I am going to avoid adjectival overkill in listing and explaining my thoughts of these terrible times at home and abroad. But adjectives there must be.

The descent spiral we are in has come at a time when I have turned the corner into another year this month.

Accompanying the self-assessment that comes with a birthday is the assessment of nothing less than the world we live in. My general satisfaction with my life–even after giving effect to my mistakes and the “slings and arrows of outrageous fortune”–is in contrast to what has been and is happening in our world that has produced a near-death of the spirit and of joy in many of us.

I start with process. With war, civil unrest, the injustice of those who would destroy our country walking free, disease, the spectacle of electeds polluting the institutions to which they were elected, I arise each morning simply overcome by the day’s news.

It is hard to recover.  Part of my process is newspapers, online news and televison,  each with reporters and commentators who are either mostly good or perpetually foul.

The good ones stand out. Among them are Clarissa Ward, chief international correspondent of CNN, born of a British father and an American mother, and educated at British boarding schools and at Yale. Her reporting from Ukraine is simply stunning in its clarity and fluidity under hellish circumstances and in the middle of the night.

Then there’s Tucker Carlson. Ward, of course, is a reporter, something Carlson does not claim to be.  He’s a distorter with the highest rated program on cable. He has a faux insouciance, often asking questions which he then answers. He has  a peanut gallery of “guests,” really foils, asking them leading questions and basking in the glow of the “answers.”  A big success and a disaster.

The war has monopolized cable, online and network news for the past month. The depiction of the destruction and agony of the war is so disturbing that I can’t watch.

If the war depresses me, the spectacle of  diseased American institutions angers and humiliates me.

A public official its really two different things: first, a person; second, an institution,  say a legislator, executive or a judge. Today it seems that  most of our public officials act as persons with no institutional bearings.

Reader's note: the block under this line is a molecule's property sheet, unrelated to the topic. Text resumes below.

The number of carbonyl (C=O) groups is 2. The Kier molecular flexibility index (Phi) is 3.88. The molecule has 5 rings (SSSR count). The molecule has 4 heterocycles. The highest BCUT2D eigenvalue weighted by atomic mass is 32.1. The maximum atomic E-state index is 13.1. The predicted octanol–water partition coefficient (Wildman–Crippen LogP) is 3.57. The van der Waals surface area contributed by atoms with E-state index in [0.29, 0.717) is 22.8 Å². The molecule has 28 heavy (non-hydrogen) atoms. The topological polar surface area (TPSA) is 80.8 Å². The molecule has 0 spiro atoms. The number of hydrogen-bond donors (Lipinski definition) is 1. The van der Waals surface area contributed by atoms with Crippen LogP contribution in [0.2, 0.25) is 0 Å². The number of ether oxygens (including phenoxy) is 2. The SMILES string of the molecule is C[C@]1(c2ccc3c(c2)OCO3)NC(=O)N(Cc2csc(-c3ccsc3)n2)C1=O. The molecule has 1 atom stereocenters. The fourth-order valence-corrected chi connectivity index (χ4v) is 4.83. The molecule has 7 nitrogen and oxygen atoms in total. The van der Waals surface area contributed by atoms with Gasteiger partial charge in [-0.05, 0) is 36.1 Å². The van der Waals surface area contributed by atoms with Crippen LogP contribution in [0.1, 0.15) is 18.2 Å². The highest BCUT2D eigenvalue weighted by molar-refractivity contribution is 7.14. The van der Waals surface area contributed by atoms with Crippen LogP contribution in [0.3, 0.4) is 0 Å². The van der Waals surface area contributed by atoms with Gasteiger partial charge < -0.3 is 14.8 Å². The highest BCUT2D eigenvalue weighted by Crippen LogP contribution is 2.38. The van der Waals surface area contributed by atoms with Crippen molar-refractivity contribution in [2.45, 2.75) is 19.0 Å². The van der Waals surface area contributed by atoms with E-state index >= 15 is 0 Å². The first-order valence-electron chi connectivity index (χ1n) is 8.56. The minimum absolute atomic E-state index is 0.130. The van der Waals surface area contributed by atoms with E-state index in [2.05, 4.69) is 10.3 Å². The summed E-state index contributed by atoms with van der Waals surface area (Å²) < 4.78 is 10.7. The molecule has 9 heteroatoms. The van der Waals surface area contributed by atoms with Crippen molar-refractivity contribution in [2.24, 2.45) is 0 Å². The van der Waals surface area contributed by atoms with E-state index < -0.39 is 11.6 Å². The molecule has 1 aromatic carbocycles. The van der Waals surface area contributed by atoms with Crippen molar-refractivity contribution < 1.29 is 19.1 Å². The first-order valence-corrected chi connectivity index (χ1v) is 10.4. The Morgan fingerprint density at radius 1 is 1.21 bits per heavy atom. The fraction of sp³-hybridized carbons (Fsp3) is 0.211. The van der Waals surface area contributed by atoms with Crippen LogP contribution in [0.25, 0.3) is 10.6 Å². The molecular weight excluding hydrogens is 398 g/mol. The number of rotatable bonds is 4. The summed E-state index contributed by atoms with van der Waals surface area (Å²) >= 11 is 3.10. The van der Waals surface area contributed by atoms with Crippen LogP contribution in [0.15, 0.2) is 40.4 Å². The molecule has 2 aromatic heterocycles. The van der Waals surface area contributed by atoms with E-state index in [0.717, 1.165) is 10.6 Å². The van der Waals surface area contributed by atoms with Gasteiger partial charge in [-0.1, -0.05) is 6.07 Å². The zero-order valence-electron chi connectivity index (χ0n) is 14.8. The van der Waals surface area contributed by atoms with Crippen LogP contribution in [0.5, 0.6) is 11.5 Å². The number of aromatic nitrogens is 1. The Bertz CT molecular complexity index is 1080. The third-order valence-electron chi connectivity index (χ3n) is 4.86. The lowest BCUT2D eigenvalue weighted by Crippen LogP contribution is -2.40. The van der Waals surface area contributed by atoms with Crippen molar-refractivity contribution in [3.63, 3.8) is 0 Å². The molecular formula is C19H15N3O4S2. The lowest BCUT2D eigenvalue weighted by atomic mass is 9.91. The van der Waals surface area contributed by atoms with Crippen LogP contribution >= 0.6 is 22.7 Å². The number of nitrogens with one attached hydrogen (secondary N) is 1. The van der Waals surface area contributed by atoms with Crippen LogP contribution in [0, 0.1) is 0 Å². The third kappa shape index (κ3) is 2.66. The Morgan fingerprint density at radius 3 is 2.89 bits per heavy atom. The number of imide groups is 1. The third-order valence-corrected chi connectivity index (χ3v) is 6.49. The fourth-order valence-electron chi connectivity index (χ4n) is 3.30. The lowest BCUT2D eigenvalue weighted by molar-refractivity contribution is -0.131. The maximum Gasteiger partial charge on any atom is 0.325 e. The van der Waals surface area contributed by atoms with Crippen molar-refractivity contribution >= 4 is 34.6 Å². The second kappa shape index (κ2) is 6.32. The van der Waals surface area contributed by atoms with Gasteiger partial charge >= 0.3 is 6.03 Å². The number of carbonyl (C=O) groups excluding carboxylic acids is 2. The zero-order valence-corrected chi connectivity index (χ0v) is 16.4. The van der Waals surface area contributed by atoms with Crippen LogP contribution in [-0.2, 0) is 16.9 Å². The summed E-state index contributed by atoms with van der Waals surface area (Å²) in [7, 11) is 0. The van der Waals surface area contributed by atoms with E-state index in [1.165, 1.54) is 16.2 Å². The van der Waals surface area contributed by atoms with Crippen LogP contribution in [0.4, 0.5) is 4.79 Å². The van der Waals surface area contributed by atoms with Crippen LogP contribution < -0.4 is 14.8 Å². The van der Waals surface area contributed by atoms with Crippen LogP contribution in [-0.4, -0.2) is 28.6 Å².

This phenomenon is illustrated by the imbroglio featuring Justice Clarence Thomas and his wife Virginia. Virginia was actively involved in Trump’s attempt to overthrow the government on January 6 while Justice Thomas has participated in a Supreme Court case with direct bearing on January 6.

As an institution, a Justice of the Supreme Court,  because of his wife’s involvement,  he should have recused himself in the Trump subpoena case in which he was the sole dissenter from the Court’s approval of the subpoena. Simply tossing aside his institutional obligation and acting as a person, the Mr. of Mr. and Mrs. Thomas, he did not.

Similarly, abjuring the Senate’s institutional role to give “advice and consent” on presidential nominees to the federal judiciary, four Republican senators who want to be elected President in 2024 used hearings on Judge Ketanji Brown Jackson’s nomination to the Supreme Court to fuel their personal political campaigns. It didn’t work. Judge Jackson will be confirmed and the senators got nowhere.

And going along with the “me, me, me” example of politicians here and in Moscow, we have the disgraceful behavior of actor Will Smith assaulting comedian Chris Rock on live international television at the academy awards. Since Putin’s evil is being medicalized by some, why can’t Will Smith’s criminal slap be attributed to his excuse that he “acted emotionally” when his wife  was “insulted” by a comedian’s lame joke?

I have no idea what the academy’s board will do with Smith’s outrage. I believe that one consequence of the slap will be at least a million more votes for Republicans in the coming election.

Viewing the terrible things happening at home and abroad did not make for a happy birthday.